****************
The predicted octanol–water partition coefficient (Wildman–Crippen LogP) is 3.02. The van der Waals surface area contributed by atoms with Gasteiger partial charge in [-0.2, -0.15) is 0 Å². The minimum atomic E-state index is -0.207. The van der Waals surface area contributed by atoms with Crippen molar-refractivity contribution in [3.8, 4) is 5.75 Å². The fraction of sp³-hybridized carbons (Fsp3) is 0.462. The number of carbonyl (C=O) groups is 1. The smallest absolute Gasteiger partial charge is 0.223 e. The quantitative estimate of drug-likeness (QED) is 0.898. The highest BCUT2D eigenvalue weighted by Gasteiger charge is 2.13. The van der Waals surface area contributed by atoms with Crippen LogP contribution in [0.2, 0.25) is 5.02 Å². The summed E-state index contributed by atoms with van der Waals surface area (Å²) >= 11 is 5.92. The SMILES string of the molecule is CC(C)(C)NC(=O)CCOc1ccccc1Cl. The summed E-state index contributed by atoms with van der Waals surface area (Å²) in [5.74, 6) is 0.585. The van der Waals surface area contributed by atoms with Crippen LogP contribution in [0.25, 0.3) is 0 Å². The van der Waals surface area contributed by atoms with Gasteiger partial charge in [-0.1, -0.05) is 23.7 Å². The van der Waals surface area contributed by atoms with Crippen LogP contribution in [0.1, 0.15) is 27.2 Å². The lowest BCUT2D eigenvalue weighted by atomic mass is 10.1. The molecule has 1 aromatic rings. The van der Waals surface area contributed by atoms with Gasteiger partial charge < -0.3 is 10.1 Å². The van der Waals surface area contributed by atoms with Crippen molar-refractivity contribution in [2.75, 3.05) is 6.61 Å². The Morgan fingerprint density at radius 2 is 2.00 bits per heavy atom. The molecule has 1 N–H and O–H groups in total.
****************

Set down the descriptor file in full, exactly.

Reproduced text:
The predicted octanol–water partition coefficient (Wildman–Crippen LogP) is 3.02. The van der Waals surface area contributed by atoms with Gasteiger partial charge in [-0.2, -0.15) is 0 Å². The minimum atomic E-state index is -0.207. The van der Waals surface area contributed by atoms with Crippen molar-refractivity contribution in [3.8, 4) is 5.75 Å². The fraction of sp³-hybridized carbons (Fsp3) is 0.462. The number of carbonyl (C=O) groups is 1. The smallest absolute Gasteiger partial charge is 0.223 e. The quantitative estimate of drug-likeness (QED) is 0.898. The highest BCUT2D eigenvalue weighted by Gasteiger charge is 2.13. The van der Waals surface area contributed by atoms with Crippen LogP contribution in [0.2, 0.25) is 5.02 Å². The summed E-state index contributed by atoms with van der Waals surface area (Å²) >= 11 is 5.92. The SMILES string of the molecule is CC(C)(C)NC(=O)CCOc1ccccc1Cl. The summed E-state index contributed by atoms with van der Waals surface area (Å²) in [5.74, 6) is 0.585. The van der Waals surface area contributed by atoms with Crippen LogP contribution in [0.25, 0.3) is 0 Å². The van der Waals surface area contributed by atoms with Gasteiger partial charge in [-0.1, -0.05) is 23.7 Å². The van der Waals surface area contributed by atoms with Crippen LogP contribution in [0.1, 0.15) is 27.2 Å². The lowest BCUT2D eigenvalue weighted by atomic mass is 10.1. The molecule has 1 aromatic rings. The van der Waals surface area contributed by atoms with Gasteiger partial charge < -0.3 is 10.1 Å². The van der Waals surface area contributed by atoms with Crippen molar-refractivity contribution in [2.75, 3.05) is 6.61 Å². The Morgan fingerprint density at radius 2 is 2.00 bits per heavy atom. The molecule has 1 N–H and O–H groups in total.